A new poll Wall Street Journal Online / Harris Interactive Personal Finance Poll shows that 55 percent of the participating adult investors believe the current financial and accounting regulations governing publicly held companies are too soft. Harris Interactive reports that for male investors aged 45 to 54, this number rose to 77 percent. The online poll gauging the effectiveness of the Sarbanes-Oxley Act of 2002 (SOX) was conducted jointly by Wall Street Journal Online and Harris Interactive Personal Finance.
Almost in contradiction, a majority of investors participating in the poll believed that penalties for poor corporate governance should be directed toward specific executives or other guilty individuals in an errant organization instead of the company itself. Also Harris Interactive reports that 30 percent of those responding said that they have divested or reduced their shares in a company as a result of their poor governance. Given their knowledge of the provisions, restrictions, and penalties of SOX, more results follow.
- 25 percent believe that communication of financial information by companies is much more or somewhat more transparent.
- 11 percent believe that SOX has had the opposite effect, making communication of this information much less or somewhat less transparent.
- 41 percent of those polled were unsure of SOX and the impact of SOX on corporate communication transparency, suggesting these investors have a very limited understanding of the Act and its corporate impacts.
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Anne Aldrich, senior vice president of the Financial Services Research Practice at Harris Interactive® said speaking in Yahoo Finance, “The effect of Sarbanes-Oxley seems to have blown by the average investor. More concerning, among those who are attuned to the legislation, one-tenth believes that communication has become even less transparent with Sarbanes-Oxley in effect. Even as corporate scandals have waned and other economic news on energy prices and natural disasters has taken over the airwaves, organizations will need to continue to find ways to build trust in public companies among the investing population.”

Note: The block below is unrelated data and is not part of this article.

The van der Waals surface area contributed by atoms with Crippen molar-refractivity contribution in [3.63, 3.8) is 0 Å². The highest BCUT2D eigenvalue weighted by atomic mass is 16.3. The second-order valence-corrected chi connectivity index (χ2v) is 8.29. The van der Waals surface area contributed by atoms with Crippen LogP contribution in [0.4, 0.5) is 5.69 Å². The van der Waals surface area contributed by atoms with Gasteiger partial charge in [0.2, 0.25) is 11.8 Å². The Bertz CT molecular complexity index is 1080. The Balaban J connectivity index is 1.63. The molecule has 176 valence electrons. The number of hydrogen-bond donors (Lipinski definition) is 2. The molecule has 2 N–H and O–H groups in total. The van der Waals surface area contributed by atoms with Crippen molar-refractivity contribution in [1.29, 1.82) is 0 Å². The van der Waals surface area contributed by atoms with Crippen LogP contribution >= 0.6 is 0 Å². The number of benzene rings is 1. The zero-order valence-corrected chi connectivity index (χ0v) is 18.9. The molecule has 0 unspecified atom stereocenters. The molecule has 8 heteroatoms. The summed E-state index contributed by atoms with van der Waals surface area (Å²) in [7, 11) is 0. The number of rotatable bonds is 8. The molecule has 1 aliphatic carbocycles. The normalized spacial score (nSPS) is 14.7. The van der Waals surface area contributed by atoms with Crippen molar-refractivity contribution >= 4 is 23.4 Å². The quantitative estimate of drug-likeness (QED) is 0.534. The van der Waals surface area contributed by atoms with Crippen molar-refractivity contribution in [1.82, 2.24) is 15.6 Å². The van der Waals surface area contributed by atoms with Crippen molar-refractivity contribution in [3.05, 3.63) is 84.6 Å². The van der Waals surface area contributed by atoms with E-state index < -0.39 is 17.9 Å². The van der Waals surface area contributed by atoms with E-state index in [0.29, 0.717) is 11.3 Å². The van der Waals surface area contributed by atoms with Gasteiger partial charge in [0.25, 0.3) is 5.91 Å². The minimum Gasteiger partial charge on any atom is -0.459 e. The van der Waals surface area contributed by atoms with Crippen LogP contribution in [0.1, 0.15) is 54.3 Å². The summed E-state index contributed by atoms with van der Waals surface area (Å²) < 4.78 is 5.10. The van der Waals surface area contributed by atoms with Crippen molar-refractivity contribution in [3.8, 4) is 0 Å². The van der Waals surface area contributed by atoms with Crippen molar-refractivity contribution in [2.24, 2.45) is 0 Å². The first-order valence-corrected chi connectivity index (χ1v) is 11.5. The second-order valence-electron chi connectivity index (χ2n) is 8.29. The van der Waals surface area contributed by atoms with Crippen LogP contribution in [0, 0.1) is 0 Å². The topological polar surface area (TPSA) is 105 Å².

With all the financial information available to investors, situations still occur that could have been avoided. A current example is the collapse of the futures brokerage firm, Refco Inc. There were blatant clues to the financial health of the company in the company’s initial public offering (IPO) prospectus. The words “significant deficiencies” should have aroused interest to even the most professional of investors but did not as big money was poured into the company’s stock during its August 11 IPO and thereafter until financial fraud shattered the company about two month later.
Grant Thornton was the company’s auditor and cited non-compliance problems in the preparation of their financials and quarter closing procedures in its initial SEC filing according to the Charlotte Observer. The rub for Grant Thornton may be that the prospectus did not contain their opinion as required by Sox Section 404. Nevertheless the company stated that it would be SOX compliant by February 2007.
Investors sank $583 million into the Refco IPO and the offering price of $22 a share rose as high as $30 in the coming weeks until October 10 according to the Charlotte Observer. The company announced that the CEO kept a debt of $430 million off the corporate books. Although the CEO Phillip Bennett was ousted and charged with securities fraud, Refco shares trade under their former highs. The company’s hot stock although still trading, has turned cold.
The International Herald Tribune reports that the company has since filed for bankruptcy protection. Professional and non-professional investors had access to all the information that eventually caused the demise of Refco. Investors may think SOX compliancy is redundant but may be important nevertheless.